CWA is used to assess the design space in which a system exists, not the system itself. In taking a holistic view and not enforcing constraints on the system you can understand what components and physical objects you would need to achieve the values of the system and vice-versa. In future iterations I’m going to get past first base and look at decision trees and strategic trees to work out how to establish the quality of volunteered geographic data without a comparative dataset. Building quality analysis into day one, as opposed to being an after thought.
Written and submitted from Home (52.962339,-1.173566)
A fellow member of the OSM Foundation replied to a conversation on the mailing list: “As a guerrilla academic…“. The context was around a suggestion for increased academic cooperation within OSM. To this end I proposed a new working group for the OSMF: Academic Working Group. This would have the aim of improving the academic quality and communication of those using OSM in their research and facilitating collaboration.
Below is the start of the manifesto. It’s not complete, but it’s a start.
Academic institutions use OSM data. Be it part of their published research or testing hypotheses. Some of the publications are listed on the wiki: http://wiki.openstreetmap.org/wiki/Research. However within OSM and OSMF this research is undertaken under the researchers own initiative. Researchers are looking at OSM through recommendation (supervision) or self interest within their own academic structures. Given the growth of OSM and the research into it, it seems likely that academic interest will widen and grow.
Support academic research in OSM, encouraging best practices and acting as a forum for researchers. This has the aim to support researchers starting out with OSM but also to unify a community of existing researchers; collaborations and knowledge sharing will hopefully follow. Identification of areas of research for the community as a whole among potential themes of usability and business models (as a starting point).
Uniting existing researchers, either at existing institutions or those following independent academic study.
Provide documentation (a la learnOSM) but focused for researchers.
Provide a forum for researchers to discuss their research and bridge into the community
Support and provide problems to the academic corpus.
I think this is hitting a gap that exists in the community currently. I don’t see potential areas for conflict. However that being said do we have enough members within the OSM(F?) to create and steer the working group?
WWWG vs. other WGs
There is a small amount of overlap in interest between this proposed AWG and other Working Groups. I can see potential overlap with communications and strategic working group. Communications as this would aim to focus on building up the OSM academic community. Strategic as they may wish to commission studies or at least support them, into critical areas of OSM.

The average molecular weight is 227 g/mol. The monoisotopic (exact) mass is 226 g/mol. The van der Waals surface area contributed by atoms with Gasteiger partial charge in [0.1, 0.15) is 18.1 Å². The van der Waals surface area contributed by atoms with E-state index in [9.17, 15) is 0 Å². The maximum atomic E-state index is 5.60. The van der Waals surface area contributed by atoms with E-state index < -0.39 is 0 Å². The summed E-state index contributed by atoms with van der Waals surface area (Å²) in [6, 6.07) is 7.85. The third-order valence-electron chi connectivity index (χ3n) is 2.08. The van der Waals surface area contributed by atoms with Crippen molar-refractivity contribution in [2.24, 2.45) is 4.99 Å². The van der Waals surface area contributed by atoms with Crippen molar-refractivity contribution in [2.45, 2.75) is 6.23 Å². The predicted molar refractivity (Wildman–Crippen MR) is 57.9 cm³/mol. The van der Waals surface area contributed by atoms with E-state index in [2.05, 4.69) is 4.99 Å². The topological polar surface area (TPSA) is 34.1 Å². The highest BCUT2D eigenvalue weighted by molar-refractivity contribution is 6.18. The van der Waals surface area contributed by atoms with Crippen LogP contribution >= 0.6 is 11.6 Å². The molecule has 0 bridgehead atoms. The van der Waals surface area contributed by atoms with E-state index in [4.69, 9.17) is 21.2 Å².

Again, I’ll throw this to the OSMF. Where should we go from here?
Written and submitted from the London St. Pancras to Nottingham Train.
Taarifa inception as hackathon project makes it special through it’s continued existence. From speaking to peers it seems that many hackathon projects are to create ideas not code. Fortunately we’ve stuck together, widened the community and now have members of the Taarifa community working on it for their dissertations, myself with my job within the World Bank deploying an instance of it to Uganda.
Within our own community we’ve got developers across the world working on little bug fixes and functionality. One member has taken on improving mobile UI upon himself and now the mobile web app looks brilliant on a mobile phone screen, decluttered from unnecessary components with things like inline labels ensuring things are ‘better’ on a phone. This is building upon a hackathon held at Shoreditch Design’s office where we shipped Taarifa 1.0.
With the forthcoming Uganda deployment (and potentially other applications) we have the opportunity to test and refine certain components. However building capacity in places where this is deployed is important. We hope by demonstrating Taarifa in developing innovation centres we can seed the ideas and principles of Taarifa (and by extension open source software) with them joining our growing community. This in turn would provide different perspectives on the requirements and ultimately filter down into software releases improving it.
The community is currently in the process of writing a Taarifa API consisting of entirely new code. We’ve just deployed a Q&A site on help.taarifa.org making it easier for users of Taarifa to ask questions and be a knowledge base for future users, avoiding the ‘goto github’ mentality which – in my opinion – should be for developers. Currently Nico and I are working on screencasts to give short introductions into installing and using the Taarifa system. Onwards!
Written and submitted from the Leicester, UK (52.6352614,-1.1378884)